When people change jobs, what do they normally say? Something like, “I couldn’t afford not to”, “I got a better title”, “The stress is less”, or “I’ve got the job of my dreams”. You can probably add another 10 responses that you’ve heard. But the real question is: Why do you want to change jobs in the first place?
My experience over 40 years tells me that there are three factors to consider: Professional and Personal Growth; Responsibility and Compensation; Freedom to Perform at Your Optimal.
Let’s take a look at each of these.
Professional and Personal Growth
As a professional: Have you increased your skills and abilities, learn higher levels of complexities, engage with management at a higher level, expand your business and functional knowledge that continue to position you on an upward trajectory? Do you supervise others?
As an individual: Are you growing in confidence, maturity, interpersonal relationships, experience, exposure, visibility, credibility, influence, and other personal attributes needed for the tasks ahead? Do you have a development plan approved by management?
Responsibility and Compensation
Responsibilities can expand by additional roles, tasks or projects, inclusion in higher-level groups that will advance you within the organization. Are you increasing your functional responsibilities while expanding your compensation?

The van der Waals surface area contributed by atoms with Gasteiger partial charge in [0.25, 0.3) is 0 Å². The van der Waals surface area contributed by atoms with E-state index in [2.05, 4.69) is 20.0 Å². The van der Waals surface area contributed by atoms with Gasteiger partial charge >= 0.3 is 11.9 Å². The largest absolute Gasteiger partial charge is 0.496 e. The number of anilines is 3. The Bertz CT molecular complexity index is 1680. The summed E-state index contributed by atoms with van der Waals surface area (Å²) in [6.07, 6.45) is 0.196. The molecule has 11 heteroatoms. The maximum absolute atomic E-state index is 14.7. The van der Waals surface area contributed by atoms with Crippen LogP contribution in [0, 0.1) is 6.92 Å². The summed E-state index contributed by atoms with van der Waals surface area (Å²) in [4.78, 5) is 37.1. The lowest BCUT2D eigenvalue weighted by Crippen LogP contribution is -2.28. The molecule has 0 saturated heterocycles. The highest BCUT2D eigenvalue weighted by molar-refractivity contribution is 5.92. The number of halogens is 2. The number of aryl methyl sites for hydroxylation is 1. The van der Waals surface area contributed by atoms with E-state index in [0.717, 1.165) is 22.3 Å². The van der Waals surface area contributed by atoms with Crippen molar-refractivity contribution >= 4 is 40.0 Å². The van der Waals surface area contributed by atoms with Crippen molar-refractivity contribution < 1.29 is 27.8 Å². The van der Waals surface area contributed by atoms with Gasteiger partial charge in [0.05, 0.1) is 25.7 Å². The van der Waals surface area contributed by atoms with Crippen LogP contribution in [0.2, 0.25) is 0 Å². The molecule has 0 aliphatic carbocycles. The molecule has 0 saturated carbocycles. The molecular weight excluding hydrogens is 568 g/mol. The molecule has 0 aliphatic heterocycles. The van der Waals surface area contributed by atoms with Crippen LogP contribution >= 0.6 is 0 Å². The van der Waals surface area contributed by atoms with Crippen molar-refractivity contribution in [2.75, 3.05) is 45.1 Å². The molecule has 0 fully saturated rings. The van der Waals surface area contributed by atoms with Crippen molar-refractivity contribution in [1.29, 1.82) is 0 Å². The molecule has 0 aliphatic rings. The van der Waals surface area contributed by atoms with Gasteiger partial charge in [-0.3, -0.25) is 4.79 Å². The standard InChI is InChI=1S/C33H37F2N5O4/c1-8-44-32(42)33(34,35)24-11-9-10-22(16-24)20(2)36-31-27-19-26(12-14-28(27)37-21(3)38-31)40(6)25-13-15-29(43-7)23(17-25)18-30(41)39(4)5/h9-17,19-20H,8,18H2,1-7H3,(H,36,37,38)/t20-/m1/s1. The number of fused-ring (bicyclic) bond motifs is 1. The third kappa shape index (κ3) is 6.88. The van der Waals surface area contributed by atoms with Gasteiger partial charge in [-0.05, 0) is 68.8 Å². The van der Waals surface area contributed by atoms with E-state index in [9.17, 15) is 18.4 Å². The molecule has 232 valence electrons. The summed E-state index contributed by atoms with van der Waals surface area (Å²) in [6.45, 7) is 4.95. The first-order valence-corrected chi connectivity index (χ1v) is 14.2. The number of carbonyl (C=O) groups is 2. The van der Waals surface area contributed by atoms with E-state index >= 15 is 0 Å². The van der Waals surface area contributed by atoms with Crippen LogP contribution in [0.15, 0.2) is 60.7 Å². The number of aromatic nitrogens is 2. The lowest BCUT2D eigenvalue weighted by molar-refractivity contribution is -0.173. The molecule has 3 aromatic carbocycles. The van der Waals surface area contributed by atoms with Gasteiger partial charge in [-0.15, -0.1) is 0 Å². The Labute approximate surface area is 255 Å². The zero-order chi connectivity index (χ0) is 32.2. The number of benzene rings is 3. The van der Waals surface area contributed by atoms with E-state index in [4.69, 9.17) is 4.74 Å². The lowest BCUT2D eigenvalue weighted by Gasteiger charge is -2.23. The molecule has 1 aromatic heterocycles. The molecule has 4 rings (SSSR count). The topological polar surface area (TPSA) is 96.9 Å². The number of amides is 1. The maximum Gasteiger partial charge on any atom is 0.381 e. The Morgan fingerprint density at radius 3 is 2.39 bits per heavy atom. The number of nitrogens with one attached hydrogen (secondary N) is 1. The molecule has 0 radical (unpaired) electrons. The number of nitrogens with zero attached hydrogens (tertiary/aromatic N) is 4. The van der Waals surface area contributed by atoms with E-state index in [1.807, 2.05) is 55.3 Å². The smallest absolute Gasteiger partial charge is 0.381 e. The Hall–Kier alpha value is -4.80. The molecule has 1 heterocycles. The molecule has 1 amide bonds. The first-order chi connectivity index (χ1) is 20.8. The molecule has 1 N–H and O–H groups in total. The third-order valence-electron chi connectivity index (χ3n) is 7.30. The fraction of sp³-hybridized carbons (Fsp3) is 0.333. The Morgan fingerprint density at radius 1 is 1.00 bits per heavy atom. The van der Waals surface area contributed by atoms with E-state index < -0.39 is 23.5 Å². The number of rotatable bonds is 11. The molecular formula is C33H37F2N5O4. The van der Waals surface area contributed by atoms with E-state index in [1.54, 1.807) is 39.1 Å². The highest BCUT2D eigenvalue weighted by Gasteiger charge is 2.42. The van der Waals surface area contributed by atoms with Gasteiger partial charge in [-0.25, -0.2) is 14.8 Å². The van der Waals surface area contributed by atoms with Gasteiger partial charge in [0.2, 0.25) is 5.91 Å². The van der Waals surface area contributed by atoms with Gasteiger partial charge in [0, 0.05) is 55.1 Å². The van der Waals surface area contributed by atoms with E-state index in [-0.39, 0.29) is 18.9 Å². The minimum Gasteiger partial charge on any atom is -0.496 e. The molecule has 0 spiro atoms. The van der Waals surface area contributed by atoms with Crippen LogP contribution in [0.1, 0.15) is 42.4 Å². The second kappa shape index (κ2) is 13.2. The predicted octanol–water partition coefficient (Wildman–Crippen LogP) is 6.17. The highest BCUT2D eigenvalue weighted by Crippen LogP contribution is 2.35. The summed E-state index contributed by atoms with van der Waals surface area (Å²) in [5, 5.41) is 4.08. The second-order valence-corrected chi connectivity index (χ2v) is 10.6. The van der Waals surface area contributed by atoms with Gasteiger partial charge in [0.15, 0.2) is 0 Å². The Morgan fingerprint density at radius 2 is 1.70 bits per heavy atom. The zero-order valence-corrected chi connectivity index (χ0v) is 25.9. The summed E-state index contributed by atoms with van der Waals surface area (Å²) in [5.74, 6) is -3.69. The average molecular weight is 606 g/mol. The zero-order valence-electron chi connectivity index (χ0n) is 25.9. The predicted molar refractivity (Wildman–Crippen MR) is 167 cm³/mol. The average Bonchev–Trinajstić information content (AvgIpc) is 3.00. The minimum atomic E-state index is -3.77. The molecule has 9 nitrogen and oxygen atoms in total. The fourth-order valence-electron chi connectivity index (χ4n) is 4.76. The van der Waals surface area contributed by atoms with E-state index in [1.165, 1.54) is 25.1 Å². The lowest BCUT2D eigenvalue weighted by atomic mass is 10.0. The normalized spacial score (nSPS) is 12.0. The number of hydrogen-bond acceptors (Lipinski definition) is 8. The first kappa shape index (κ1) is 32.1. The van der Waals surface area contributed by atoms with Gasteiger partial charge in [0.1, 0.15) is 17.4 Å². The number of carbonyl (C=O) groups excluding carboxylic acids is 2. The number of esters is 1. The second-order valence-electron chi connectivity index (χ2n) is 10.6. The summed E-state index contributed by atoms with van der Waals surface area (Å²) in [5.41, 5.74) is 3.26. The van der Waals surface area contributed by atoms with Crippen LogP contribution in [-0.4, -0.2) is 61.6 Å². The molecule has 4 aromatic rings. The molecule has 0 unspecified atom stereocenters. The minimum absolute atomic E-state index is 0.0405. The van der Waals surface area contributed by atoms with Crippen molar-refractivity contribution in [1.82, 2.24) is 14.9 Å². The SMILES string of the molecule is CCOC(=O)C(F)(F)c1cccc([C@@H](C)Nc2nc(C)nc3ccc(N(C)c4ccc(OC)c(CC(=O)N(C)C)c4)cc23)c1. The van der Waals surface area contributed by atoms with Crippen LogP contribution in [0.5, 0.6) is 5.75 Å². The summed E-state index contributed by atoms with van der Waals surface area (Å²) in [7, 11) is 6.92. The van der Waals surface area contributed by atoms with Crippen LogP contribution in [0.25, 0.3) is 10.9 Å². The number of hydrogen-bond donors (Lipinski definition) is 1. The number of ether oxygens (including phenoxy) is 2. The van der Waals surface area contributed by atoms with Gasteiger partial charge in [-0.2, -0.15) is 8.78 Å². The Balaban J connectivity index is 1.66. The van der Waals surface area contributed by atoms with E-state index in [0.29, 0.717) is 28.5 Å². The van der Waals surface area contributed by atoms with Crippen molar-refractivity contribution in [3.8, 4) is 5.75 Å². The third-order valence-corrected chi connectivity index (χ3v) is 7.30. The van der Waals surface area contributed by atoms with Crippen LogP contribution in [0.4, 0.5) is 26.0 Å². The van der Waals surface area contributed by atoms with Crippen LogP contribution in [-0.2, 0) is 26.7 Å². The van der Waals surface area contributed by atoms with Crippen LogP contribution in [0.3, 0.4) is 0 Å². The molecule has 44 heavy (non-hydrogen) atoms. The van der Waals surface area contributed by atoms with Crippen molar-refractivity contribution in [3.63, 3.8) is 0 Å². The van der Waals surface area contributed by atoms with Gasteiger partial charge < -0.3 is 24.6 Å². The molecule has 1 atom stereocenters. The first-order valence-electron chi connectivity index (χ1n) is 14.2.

Compensation is a measure of how the organization values your contribution. It can be in performance increases above the norm, a bonus for a job well done, or stock. Non-financial rewards are also an indicator of appreciation, like being recognized by the “big boss” in an open meeting. Are you advancing in comparison to your peers in other organizations?
Freedom to Perform
How tightly are you supervised? Have you been given the freedom to develop the strategies and execute an approved plan to achieve stated results? If however, you’re micro-managed or spoon-fed; it’s time to ask why. Freedom to act is extremely important as it demonstrates the confidence the company has in you. The higher in management you go, the greater the freedom of action you should have. The longer you remain in a position, the greater the freedom of action you should be given. An athlete cannot become an Olympic gold medal winner in figure skater by practicing on a block of ice.
These three factors are the building blocks within a career plan. Each point is integrated into the steps leading to your ultimate career destination. If you don’t have a career plan, you may be moving in a direction that will take you off course and possibly be unable to recover.
Consider each job change with cold and honest objectivity based on all three factors, not just one. A false move can cost you five or more years to recover from a bad decision.
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